Twin sisters Re-Re and Ke-Ke always loved home-school with Miss Starfire. Miss Starfire always taught the sisters math, reading, science; everything that a home-school teacher of wisdom wanted to pass down to their students.
One day, Miss Starfire wanted to teach her student’s something a bit new. She thought of what to teach Re-Re and Ke-Ke. In her dream, Miss Starfire found herself in a library with selves filled with books. Every book Miss Starfire opened had blank pages.
A voice whispered out to Miss Starfire, “Only you can fill in the words to this book in your own voice. You can write whatever is in your heart.”
Miss Starfire found herself in her bedroom with her diary next to her on her pillow. Miss Starfire had found her answer. “I’ll teach the girls how to write in a journal!” she cried.
The next day Miss Starfire drove Re-Re and Ke-Ke downtown the local stationery store. It was a blessing for Miss Starfire to find such a store in a time of technology and computers. Inside the store there was paper, pens, pencils; every nook and instrument that a person needed to write or send to. Miss Starfire led the girls to the aisle where the journals were kept.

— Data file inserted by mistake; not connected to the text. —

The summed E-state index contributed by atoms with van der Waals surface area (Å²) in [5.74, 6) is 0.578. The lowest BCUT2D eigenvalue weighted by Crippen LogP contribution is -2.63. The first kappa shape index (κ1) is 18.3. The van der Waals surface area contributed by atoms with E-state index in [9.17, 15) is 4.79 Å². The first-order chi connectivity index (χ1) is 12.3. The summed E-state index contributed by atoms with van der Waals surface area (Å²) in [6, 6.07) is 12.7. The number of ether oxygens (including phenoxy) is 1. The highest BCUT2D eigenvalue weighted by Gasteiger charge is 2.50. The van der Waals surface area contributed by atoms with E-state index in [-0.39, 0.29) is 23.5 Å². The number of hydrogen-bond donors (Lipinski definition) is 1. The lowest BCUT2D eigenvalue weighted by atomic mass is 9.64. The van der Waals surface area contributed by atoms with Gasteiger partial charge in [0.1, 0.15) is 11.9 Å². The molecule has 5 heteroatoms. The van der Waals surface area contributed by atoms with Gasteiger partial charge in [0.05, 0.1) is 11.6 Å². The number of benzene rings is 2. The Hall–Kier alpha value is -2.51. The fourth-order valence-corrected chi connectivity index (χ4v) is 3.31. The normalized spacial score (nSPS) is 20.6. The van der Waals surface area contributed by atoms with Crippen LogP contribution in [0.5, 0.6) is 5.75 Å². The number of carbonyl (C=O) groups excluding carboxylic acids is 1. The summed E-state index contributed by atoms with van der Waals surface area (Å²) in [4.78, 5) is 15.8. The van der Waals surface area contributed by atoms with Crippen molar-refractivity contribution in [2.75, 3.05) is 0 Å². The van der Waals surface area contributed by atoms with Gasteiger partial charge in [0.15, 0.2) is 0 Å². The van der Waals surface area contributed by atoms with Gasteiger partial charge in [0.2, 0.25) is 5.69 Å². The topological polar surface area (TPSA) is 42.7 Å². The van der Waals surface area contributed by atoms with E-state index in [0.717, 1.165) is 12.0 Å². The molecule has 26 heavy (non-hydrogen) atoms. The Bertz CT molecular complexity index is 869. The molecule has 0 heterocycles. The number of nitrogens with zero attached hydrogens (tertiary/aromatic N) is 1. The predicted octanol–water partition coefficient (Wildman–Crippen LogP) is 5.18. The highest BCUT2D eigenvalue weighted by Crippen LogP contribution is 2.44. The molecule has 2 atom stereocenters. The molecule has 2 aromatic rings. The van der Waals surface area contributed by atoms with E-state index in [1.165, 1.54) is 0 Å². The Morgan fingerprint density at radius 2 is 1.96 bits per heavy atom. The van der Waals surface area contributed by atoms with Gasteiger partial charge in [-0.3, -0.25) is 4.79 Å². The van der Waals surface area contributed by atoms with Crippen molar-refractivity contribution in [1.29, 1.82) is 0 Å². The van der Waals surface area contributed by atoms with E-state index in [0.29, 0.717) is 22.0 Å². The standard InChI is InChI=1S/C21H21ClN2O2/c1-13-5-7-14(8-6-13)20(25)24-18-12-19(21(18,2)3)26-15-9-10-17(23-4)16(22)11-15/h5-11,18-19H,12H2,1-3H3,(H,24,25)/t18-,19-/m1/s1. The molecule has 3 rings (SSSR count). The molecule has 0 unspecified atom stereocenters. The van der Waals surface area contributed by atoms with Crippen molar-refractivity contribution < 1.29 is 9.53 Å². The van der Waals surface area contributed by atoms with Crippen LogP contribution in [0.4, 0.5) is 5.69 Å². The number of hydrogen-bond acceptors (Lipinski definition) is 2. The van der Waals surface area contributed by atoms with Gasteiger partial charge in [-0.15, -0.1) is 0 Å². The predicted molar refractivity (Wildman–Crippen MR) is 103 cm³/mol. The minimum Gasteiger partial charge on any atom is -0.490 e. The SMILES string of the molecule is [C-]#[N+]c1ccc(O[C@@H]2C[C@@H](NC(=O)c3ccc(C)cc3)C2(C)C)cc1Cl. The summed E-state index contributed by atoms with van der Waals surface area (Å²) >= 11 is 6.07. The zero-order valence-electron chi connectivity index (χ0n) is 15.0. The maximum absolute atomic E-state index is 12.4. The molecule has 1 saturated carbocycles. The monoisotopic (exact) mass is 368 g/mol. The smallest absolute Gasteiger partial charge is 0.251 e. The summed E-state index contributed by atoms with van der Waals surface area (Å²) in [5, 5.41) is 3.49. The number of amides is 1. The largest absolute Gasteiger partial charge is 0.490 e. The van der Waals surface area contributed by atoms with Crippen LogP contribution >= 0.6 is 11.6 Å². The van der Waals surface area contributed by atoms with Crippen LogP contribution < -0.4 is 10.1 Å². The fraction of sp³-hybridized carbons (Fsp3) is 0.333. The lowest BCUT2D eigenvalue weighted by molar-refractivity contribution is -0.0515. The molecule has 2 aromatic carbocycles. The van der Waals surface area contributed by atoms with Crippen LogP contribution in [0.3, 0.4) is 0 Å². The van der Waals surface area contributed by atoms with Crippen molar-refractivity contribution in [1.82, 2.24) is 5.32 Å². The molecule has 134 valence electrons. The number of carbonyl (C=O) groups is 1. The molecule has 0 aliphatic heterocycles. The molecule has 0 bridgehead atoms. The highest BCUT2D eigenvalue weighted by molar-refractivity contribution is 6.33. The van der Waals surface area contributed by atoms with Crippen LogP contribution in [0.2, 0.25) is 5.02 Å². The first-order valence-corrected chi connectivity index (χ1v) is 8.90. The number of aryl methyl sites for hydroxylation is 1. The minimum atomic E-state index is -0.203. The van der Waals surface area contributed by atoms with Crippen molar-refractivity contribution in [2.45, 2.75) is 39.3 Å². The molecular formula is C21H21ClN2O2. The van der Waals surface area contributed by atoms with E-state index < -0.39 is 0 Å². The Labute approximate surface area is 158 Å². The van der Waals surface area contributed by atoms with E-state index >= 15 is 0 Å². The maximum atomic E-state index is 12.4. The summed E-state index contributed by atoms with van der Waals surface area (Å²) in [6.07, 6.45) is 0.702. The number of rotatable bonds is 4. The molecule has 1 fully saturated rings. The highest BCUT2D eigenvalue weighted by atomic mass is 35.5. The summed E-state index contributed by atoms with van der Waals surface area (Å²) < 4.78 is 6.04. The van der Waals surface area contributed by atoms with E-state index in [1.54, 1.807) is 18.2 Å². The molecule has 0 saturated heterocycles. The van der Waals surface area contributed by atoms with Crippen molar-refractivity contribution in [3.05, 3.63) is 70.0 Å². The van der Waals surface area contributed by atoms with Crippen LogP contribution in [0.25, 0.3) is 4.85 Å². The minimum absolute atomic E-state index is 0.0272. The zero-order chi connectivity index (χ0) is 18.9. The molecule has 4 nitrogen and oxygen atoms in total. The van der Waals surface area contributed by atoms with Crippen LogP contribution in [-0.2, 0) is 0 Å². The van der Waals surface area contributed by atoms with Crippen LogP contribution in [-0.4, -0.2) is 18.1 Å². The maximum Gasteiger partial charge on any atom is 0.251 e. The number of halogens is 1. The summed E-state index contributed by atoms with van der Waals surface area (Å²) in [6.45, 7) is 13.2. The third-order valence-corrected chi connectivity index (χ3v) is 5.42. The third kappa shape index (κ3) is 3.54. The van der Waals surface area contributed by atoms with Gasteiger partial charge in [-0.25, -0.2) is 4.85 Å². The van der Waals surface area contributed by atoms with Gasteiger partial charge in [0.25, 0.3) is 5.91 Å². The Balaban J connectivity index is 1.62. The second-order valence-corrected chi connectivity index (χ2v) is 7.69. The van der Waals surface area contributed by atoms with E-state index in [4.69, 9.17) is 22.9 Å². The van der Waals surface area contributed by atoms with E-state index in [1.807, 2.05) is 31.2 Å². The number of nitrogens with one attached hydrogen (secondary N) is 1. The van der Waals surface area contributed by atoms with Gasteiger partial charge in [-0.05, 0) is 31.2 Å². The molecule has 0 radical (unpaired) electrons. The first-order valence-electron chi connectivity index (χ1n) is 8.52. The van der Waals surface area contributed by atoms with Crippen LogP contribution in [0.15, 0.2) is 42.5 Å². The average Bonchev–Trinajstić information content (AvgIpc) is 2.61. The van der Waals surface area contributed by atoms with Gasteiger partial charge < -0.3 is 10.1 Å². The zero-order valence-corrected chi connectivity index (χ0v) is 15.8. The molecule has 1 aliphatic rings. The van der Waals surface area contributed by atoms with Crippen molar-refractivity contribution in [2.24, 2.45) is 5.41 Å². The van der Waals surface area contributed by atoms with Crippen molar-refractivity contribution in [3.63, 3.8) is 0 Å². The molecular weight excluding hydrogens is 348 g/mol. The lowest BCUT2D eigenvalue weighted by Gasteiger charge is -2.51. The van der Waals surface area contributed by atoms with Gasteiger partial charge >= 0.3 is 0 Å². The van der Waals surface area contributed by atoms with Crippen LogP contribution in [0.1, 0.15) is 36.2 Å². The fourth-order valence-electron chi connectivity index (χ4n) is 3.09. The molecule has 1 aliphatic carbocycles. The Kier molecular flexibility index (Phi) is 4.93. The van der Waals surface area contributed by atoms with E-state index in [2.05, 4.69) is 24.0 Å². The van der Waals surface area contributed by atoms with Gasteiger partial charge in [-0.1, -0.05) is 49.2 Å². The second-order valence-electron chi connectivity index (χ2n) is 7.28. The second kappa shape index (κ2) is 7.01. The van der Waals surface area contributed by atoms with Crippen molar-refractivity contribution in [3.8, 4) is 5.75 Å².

“Re-Re asked Miss Starfire, “Why are we in this aisle?”
Miss Starfire gave Re-Re a wink and a warm smile like a rabbit in the moon. “I am going to teach you and your sister how to keep a diary.”
“A what?” Ke-Ke asked, stunned.
Miss Starfire explained, “A diary is a book that you write everyday. When an idea or thought comes into your head, you write those thoughts in a diary. Many people have kept a diary. Anne Frank kept one and now you two can have a diary of your own”
“Really,” the girls said in unison, “We can?”
Miss Starfire nodded. “You can write whatever or draw whatever you want. Any diary you want, I’ll buy it for you; no matter the cost.” Re-Re and Ke-Ke both smiled with delight and joy as they studied all of the diaries from cover to cover. Re-Re and Ke-Ke each picked out a diary to use and showed them to Miss Starfire.
Miss Starfire paid for the two diaries and had them gift wrapped and stamped with the name of the sisters on each one.
After they were outside, Miss Starfire handed the diaries over to Re-Re and Ke-Ke. Miss Starfire gave the girls this word, “Now I want you two to promise me that you will write in your diaries everyday and show me what you wrote when the time comes. You girls must keep your word and don’t stop until you’re finished. If you girls can finish your books, I will take you out for sundaes at Baskin Robin’s. Is it a deal?”
“Deal,” the sisters replied together.
Miss Starfire continued, “Today is April 1st. I will give you girls until June 1st to finish.”
Without another word, Miss Starfire walked the girls to her car and took them to a local diner for lunch.